posted by zymurgic [4 posts]
30th April 2013 - 15:35

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Judging from what I've seen locally as the roads in Sefton are subcontracted out I would not be surprised if the road repairs are from a schedule drawn up before the past 3 years bad winters. A local connector route is just dreadful but the residential road next to ours was re surfaced when it didn't need repair.

Left covered in gravel for weeks it turned out to be micro tarmac and already has holes in the new layer - which collect water - and work away at the layer below which had it been left alone wouldn't have needed resurfacing for another 3 years or so. Thinking

They know best though.... Er? Actually from all the evidence they obviously don't. Sad

Silly me. You're probably right....

MercuryOne's picture

posted by MercuryOne [1059 posts]
30th April 2013 - 16:06

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'All very interesting. But given the LibDems' treachery over tuition fees, does anyone believe a word they say?'

one man's 'treachery' is anothers 'coming to their senses'...crazy thing to promise in the first place.

posted by andyp [887 posts]
30th April 2013 - 16:08

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andyp wrote:
'All very interesting. But given the LibDems' treachery over tuition fees, does anyone believe a word they say?'

one man's 'treachery' is anothers 'coming to their senses'...crazy thing to promise in the first place.


I don't think it was that crazy. The LibDems never expected to be on the Government benches, and cynically made vote catching promises they could have kept had they remained in opposition. That they did this as individuals, rather than a party, was pretty shabby even by the low standards of politics.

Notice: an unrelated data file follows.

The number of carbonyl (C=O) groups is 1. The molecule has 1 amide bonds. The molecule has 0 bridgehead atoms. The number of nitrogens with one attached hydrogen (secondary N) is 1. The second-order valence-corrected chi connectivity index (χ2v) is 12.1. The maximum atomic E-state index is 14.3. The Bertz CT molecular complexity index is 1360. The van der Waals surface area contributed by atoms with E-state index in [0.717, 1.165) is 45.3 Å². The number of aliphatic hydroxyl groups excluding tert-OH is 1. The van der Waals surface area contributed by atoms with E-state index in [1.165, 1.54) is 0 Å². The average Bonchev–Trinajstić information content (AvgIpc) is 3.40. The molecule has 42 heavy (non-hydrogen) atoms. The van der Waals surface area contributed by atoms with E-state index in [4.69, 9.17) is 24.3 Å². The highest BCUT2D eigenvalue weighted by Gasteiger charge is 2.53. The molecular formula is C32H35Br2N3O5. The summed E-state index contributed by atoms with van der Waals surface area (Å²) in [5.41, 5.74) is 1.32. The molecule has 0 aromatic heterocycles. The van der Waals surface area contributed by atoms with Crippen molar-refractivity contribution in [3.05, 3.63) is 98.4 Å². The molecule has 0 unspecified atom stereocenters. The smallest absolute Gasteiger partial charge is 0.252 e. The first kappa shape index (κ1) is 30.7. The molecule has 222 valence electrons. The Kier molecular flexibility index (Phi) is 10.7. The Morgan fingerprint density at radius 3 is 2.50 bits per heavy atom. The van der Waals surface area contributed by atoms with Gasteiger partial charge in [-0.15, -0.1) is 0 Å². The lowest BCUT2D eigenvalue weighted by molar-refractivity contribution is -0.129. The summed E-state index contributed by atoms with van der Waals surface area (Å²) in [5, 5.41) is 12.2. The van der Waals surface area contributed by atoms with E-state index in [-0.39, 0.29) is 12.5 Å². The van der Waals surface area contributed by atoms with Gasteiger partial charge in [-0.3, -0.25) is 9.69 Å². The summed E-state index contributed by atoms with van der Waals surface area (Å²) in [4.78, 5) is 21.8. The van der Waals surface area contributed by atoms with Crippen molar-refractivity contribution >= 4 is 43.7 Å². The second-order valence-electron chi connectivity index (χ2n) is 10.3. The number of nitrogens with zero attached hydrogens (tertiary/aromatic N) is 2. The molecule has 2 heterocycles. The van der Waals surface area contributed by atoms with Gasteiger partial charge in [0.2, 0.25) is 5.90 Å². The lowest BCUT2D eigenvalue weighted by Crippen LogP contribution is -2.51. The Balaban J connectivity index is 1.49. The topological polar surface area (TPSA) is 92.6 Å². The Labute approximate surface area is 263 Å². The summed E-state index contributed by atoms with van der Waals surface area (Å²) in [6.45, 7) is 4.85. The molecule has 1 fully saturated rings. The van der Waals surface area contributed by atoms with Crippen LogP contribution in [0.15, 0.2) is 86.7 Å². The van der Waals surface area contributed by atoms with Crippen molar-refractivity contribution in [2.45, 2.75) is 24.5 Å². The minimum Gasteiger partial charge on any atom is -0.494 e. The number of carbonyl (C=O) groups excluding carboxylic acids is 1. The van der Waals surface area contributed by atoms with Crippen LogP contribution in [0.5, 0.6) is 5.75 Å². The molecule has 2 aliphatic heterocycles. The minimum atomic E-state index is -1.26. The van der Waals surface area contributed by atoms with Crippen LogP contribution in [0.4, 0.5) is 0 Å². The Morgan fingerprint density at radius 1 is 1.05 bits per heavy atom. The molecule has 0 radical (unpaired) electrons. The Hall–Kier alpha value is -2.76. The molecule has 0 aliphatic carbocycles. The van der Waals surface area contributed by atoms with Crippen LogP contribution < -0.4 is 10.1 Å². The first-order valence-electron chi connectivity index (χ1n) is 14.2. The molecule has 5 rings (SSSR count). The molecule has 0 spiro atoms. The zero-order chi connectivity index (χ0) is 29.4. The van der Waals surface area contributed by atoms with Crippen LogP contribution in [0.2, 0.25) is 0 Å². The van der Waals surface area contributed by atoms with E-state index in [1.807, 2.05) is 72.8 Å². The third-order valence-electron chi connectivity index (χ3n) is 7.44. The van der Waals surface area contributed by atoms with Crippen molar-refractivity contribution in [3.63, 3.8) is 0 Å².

posted by The Rumpo Kid [590 posts]
30th April 2013 - 18:04

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It's the perfect term, no matter what the politics.
Nobody in their right mind could sensibly argue against tuition fees. Simple as that.
And admitting mistakes is far better than blindly sticking to your guns despite overwhelming evidence to the contrary. See Iraq and WMD...

posted by andyp [887 posts]
30th April 2013 - 18:06

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andyp wrote:

Nobody in their right mind could sensibly argue against tuition fees.

Why not?

posted by The Rumpo Kid [590 posts]
30th April 2013 - 18:55

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The lib dems came round t'other day. Bad choice as I'm a student, poor lib dem councilor hopefuls only response was "I can see why you'd be annoyed". Can't even defend themselves, will anyone ever vote for them again? Lab seem like they want to do the most as far as roads are concerned but not a fan of labor. I like hearing Miliband slag of the torries but curious to see if he would be reversing the 'damage' they have done if they get in power...

All the same as each other really at the end of the day.

Sorry bit of a rant not related to cycling at all

posted by Cycle_Jim [281 posts]
30th April 2013 - 19:06

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Oh and as for not keeping promises - surely if its a pledge it must be kept. It was the only reason Lib Dems got in in the first place. They told a bare face lie to the student voting population. I'm going to go into politics and make promises that aren't going to be kept. Every household can have £500. PER PERSON!! Big Grin

As for the road surfaces I think they should have some tarmac-y people ride around the roads on bikes (preferably boneshakers) and then they will be quickly making changes to the road layouts/surfacing (It will also be cheaper than having them drive round in the great big vans)

posted by Cycle_Jim [281 posts]
30th April 2013 - 19:15

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'Bad choice as I'm a student'

Do you not want an education, or something? Bizarre. It isn't going to cost you much in the long run. If you're not interested in the teaching side of things, you could always drop out, and just recreate the getting pissed and scratching your arse all day bit elsewhere? Or, look into Moocs.

'Why not?'
er..seriously? People want universities, but they don't want them to be funded.
We want something that costs money, but we won't spend any money on it.